The bond that women share has always been a mystery, surpassing any other type of relationship. Throughout history, there have been many Thelma and Louises or Betty and Wilmas. It's a cohesive connection that goes beyond a comprehensive definition. However, when this type of relationship is perceived as lesbianism, the traditional gender role belief system is threatened and this can often lead to negative outcomes.
It's evident how the close bond between women threatens traditional gender roles. In the story, two women move into Brewster Place: timid, feminine Lorraine and confident, aggressive Theresa. Once it's out that these new, seemingly flawless neighbors are actually lesbians, the community is divided and violence soon follows. Theresa and Lorraine's relationship falls in disrepair shortly before Lorraine is brutally raped and, as she's reeling in the aftermath, kills the only man who protected the two from the others, Ben.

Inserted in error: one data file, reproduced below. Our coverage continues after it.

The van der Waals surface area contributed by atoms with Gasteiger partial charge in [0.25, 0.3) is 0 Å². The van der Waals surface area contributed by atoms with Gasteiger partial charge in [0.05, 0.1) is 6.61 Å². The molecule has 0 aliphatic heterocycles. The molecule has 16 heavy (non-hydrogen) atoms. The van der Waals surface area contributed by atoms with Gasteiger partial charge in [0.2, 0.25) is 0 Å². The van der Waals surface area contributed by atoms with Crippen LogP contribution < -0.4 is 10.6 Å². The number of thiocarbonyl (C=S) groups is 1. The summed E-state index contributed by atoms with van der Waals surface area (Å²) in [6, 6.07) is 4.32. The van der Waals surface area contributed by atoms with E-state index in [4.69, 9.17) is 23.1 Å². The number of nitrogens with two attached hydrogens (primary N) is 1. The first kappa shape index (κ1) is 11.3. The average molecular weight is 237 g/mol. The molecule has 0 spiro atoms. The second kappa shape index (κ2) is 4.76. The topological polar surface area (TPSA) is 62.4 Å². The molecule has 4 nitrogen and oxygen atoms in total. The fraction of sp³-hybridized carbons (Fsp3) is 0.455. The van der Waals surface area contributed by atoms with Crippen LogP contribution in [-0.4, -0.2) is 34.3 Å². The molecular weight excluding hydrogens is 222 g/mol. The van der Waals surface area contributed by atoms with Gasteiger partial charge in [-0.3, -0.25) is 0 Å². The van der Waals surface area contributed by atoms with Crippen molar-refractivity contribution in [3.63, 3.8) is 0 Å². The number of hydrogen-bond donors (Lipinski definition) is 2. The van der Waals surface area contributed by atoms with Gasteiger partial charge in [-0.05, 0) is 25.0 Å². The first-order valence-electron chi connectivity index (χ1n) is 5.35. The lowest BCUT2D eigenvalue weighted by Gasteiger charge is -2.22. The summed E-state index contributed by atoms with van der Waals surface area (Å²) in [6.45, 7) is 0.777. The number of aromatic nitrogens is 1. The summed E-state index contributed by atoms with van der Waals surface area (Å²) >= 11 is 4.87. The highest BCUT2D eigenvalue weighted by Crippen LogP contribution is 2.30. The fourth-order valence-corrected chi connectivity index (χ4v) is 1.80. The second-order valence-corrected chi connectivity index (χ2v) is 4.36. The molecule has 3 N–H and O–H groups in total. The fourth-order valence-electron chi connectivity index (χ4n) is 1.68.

The trouble all begins with Sophie, a "willing carrier" of the rumor that had "first spread through the block like a sour odor that's only faintly perceptible and easily ignored until it starts growing in strength from the dozen mouths it had been lying in" (Naylor 2544).
Sophie is one of the biggest obstacles the girls will face throughout the text, making their business her business:
[indent]Since Sophie's apartment windows faced theirs from across the air shaft, she became the official watchman for the block... [she] took her position seriously and was constantly alert for any telltale signs that might creep out around the drawn shades, across from which she kept a religious vigil (2545).[/indent]
She even goes so far as to dig through their garbage and interrogates Ben, the only one to go inside their apartment. She fed the community vague stories, leaving them to "stitch all of their secret fears and...